There’s nothing nicer than a house full of fresh flowers, just ask Elton John, but we’re a little bit baffled by the ethics and rules. Can we pick wild? Should we buy British? What works in pots? Is spraypaint sustainable?!?! Luckily, at the brilliant Maltby St Market, we bumped into Jemima in the Woods – a British florist who specialises in wild and responsibly foraged flowers to beautiful effect. Here she shares her wisdom and sets us straight on all things botanical…


Q. Is it unethical to buy flowers from outside of the UK? If so, why?

I guess it is to a degree both socially and professionally irresponsible to buy flowers from abroad when they can easily be sourced at home, both supporting local industry and eliminating significant damage to the environment. However, as a commercial florist I do have to fulfil the desires of my clients, and homegrown will sadly not always fit the brief! I think all wholesale and retail customers should endeavour to buy British when possible, grow their own and educate others of the importance of doing so.

Q. Where’s the best place to buy UK grown, sustainably sourced flowers?

If you’re lucky enough to have an established garden, then simply pick your own! If not, ask a friend, or local farmer or landowner if it’s okay to pick their wild flowers or foliage. For purchase, you can always source locally grown flowers from New Covent Garden wholesale market. To keep it very local, check out Flowers from the Farm, a nationwide collective of cut flower growers who’ll help you seek out your closest source. Last but not least, come and find me every Saturday and Sunday at the charming Maltby St Market in Bermondsey. You’ll discover plenty of wild and wonderful British stems! Plus, we also stock via farm community projects particularly in Oxfordshire and Warwickshire to make a positive social and environmental impact.

Q. What are the rules on picking (foraging) for flowers in the wild, or in parks/farmland? Is it actually illegal?

As far as I understand it, it’s not illegal to forage wild flowers under some circumstances, for example if it’s for the purpose of study or analysis and where the flower is minimally and responsibly harvested. However, it is illegal for anyone to uproot any wild plant and also illegal to forage on a commercial scale. Any foraging must be conducted with the utmost respect for the environment, and any permissions sought beforehand. So read up, and be responsible!


Q. What should we look out for in the hedgerows at this time of year?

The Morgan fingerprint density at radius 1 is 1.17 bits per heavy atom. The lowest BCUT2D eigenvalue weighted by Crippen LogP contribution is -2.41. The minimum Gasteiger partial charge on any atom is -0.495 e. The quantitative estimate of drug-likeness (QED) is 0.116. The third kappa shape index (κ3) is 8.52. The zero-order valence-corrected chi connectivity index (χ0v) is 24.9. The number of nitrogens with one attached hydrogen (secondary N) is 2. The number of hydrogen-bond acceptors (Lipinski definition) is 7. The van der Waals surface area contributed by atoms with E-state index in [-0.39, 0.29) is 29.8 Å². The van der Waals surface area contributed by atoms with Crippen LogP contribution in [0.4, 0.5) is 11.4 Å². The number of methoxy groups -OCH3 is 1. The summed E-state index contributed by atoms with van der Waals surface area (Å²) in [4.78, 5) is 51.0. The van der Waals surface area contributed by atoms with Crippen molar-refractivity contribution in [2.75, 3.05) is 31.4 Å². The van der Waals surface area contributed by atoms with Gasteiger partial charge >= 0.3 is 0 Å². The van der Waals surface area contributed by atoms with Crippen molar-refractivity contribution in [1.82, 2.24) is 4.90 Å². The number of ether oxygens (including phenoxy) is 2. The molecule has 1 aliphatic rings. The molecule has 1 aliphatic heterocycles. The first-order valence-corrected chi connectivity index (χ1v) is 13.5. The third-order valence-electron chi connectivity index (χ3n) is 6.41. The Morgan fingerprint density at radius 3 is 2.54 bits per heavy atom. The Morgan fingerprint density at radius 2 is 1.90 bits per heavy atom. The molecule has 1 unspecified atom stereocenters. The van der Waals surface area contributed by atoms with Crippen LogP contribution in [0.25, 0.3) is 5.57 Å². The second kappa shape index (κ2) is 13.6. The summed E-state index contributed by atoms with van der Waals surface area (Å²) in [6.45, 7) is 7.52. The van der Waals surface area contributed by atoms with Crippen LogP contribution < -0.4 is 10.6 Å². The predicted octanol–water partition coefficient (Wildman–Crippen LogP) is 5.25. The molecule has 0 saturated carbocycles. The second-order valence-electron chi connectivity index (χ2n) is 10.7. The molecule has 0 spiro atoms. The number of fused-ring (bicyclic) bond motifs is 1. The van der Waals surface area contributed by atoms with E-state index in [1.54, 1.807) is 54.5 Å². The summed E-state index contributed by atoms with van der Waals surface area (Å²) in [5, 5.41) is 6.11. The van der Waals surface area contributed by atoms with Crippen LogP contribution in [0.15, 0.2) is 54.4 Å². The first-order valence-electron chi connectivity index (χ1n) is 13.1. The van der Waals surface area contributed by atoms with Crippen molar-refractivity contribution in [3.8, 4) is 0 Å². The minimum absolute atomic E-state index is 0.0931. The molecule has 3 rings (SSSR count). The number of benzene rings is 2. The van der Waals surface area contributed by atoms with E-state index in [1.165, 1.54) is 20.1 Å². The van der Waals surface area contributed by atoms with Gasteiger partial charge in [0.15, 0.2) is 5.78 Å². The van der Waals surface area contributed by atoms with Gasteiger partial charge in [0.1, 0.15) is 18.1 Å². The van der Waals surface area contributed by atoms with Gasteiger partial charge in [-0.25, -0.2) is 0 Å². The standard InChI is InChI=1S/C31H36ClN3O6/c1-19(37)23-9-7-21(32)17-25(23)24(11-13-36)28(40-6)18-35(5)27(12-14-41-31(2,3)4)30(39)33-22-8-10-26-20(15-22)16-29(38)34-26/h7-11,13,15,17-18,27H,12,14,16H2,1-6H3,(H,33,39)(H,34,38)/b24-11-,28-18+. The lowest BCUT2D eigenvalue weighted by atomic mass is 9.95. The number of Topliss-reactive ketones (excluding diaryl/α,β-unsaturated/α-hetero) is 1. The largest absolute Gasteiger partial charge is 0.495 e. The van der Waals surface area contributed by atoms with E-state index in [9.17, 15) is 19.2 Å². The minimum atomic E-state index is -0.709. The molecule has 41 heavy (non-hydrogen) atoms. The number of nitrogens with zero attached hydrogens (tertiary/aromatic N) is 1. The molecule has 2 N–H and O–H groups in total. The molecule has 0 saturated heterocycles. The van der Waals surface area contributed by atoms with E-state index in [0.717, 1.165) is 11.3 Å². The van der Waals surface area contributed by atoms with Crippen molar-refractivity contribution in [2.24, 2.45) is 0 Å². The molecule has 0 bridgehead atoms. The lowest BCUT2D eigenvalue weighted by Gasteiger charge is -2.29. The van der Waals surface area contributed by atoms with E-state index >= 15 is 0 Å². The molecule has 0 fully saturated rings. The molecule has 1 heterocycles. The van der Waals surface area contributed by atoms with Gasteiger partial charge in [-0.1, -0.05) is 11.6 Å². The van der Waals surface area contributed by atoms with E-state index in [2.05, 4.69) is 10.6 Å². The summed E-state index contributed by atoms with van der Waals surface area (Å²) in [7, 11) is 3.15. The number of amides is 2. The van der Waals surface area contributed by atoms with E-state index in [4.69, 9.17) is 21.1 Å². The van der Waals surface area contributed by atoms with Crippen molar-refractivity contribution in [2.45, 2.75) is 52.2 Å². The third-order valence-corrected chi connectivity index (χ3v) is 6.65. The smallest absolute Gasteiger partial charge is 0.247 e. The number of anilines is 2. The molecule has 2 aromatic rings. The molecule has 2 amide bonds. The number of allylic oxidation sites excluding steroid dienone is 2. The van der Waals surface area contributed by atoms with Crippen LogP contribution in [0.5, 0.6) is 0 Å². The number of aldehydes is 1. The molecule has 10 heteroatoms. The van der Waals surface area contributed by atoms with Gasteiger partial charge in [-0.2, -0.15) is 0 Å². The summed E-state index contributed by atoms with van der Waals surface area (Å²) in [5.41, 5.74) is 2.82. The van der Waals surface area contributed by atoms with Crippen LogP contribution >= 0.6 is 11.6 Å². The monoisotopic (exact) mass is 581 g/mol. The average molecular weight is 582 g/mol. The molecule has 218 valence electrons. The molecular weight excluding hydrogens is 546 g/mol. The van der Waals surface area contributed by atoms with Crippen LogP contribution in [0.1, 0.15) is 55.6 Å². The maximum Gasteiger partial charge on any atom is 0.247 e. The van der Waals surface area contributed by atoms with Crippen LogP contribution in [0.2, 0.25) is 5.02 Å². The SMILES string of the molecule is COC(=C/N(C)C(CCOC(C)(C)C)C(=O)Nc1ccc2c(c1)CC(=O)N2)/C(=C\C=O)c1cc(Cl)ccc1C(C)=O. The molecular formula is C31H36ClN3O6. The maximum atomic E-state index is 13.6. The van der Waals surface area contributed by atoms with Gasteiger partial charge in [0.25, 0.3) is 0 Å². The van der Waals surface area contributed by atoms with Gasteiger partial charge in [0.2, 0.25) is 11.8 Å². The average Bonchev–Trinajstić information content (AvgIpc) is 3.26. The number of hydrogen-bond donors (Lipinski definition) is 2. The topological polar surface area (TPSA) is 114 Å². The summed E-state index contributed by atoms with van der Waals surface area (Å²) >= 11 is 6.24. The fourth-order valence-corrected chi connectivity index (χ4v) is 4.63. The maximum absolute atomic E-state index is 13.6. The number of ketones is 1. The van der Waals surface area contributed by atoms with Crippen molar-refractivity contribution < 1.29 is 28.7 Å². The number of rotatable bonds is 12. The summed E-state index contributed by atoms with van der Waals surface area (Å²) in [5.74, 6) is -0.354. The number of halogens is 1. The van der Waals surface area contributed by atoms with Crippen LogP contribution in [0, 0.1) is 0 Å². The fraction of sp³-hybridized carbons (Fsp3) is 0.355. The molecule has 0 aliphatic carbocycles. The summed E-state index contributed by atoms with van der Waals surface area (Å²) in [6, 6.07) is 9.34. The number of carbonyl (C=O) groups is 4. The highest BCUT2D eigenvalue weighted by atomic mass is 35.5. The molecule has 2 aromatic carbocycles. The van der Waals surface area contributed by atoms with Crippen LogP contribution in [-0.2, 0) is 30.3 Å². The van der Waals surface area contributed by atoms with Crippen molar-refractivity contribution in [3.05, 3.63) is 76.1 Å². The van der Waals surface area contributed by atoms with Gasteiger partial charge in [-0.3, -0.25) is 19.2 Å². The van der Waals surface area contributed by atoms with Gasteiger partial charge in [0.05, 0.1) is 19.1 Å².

Berries! Now the wild flowers have disappeared, berries deliver us a feast of fruits which look wonderful en masse in any container or space. Also beautiful autumnal coloured vines and hawthorn branches (be careful of the prickles).

Q. If you have a tiny garden or live in a flat, what’s a good flower to grow in pots?

Grow bulbs (Fritallaria) and annuals (Viola), then you can continue to update your planters keeping your scenery interesting. Very low maintenance plants for this time of year would be Cyclamen, and you must get a Hellebore in for winter.


Q. How can we make our homegrown/wild flowers last longer?

Ultimately, leave them in the hedgerows! They’re not cultivated and therefore not meant to survive cut in vases for long periods of time. Research growing flowers first to decipher which are the best fit for this purpose then ensure the stems are conditioned well by removing the lower foliage, cutting them diagonally avoiding the node (the bumpy ‘joint’), and refreshing the cut and water every few days.

Q. Any tips for aspiring florists?

Look all around you for inspiration. Textures, colours, architecture, moods, tastes, feelings, flavours, culture and nature combined all contribute to the work that we do and the beauty we conjure for our clients. If you see it as a career option, get some work experience to ascertain if the industry and lifestyle is for you.


Photography: Andy Hill

Guest post_Jemima

Jemima  Mullens runs Jemima in the Woods, a florist based in the Maltby Street market, SE1 2HQ. From today, she opens her pop-up stall selling cut flowers, bouquets (deliveries across London), plants, wreaths and table decorations outside The Refinery bar & restaurant, 110 Southwark Street, SE1 OTF, every Thursday & Friday until early 2015.